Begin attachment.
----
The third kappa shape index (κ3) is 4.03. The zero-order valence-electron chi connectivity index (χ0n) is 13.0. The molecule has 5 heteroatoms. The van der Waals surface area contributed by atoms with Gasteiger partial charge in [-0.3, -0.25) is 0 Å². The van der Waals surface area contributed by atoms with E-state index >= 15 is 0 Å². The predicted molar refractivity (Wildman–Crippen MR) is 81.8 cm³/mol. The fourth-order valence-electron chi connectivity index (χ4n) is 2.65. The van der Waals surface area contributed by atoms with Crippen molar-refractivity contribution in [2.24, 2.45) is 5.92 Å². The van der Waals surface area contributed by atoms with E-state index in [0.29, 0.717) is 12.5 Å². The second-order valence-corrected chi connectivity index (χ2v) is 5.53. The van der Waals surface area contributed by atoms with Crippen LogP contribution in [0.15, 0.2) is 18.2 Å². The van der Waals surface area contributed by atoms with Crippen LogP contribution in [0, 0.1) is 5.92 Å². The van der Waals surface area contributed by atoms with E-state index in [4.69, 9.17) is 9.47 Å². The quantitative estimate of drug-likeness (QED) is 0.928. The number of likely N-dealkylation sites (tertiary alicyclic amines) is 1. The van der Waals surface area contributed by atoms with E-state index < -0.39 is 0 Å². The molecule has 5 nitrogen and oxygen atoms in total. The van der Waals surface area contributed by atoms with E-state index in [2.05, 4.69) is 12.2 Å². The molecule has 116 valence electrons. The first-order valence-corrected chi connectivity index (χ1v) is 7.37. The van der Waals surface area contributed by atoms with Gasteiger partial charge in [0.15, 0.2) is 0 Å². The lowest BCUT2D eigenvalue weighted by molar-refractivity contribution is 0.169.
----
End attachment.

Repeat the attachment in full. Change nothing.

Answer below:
The third kappa shape index (κ3) is 4.03. The zero-order valence-electron chi connectivity index (χ0n) is 13.0. The molecule has 5 heteroatoms. The van der Waals surface area contributed by atoms with Gasteiger partial charge in [-0.3, -0.25) is 0 Å². The van der Waals surface area contributed by atoms with E-state index >= 15 is 0 Å². The predicted molar refractivity (Wildman–Crippen MR) is 81.8 cm³/mol. The fourth-order valence-electron chi connectivity index (χ4n) is 2.65. The van der Waals surface area contributed by atoms with Crippen molar-refractivity contribution in [2.24, 2.45) is 5.92 Å². The van der Waals surface area contributed by atoms with E-state index in [0.29, 0.717) is 12.5 Å². The second-order valence-corrected chi connectivity index (χ2v) is 5.53. The van der Waals surface area contributed by atoms with Crippen LogP contribution in [0.15, 0.2) is 18.2 Å². The van der Waals surface area contributed by atoms with Crippen LogP contribution in [0, 0.1) is 5.92 Å². The van der Waals surface area contributed by atoms with E-state index in [4.69, 9.17) is 9.47 Å². The quantitative estimate of drug-likeness (QED) is 0.928. The number of likely N-dealkylation sites (tertiary alicyclic amines) is 1. The van der Waals surface area contributed by atoms with E-state index < -0.39 is 0 Å². The molecule has 5 nitrogen and oxygen atoms in total. The van der Waals surface area contributed by atoms with E-state index in [2.05, 4.69) is 12.2 Å². The molecule has 116 valence electrons. The first-order valence-corrected chi connectivity index (χ1v) is 7.37. The van der Waals surface area contributed by atoms with Gasteiger partial charge in [0.15, 0.2) is 0 Å². The lowest BCUT2D eigenvalue weighted by molar-refractivity contribution is 0.169.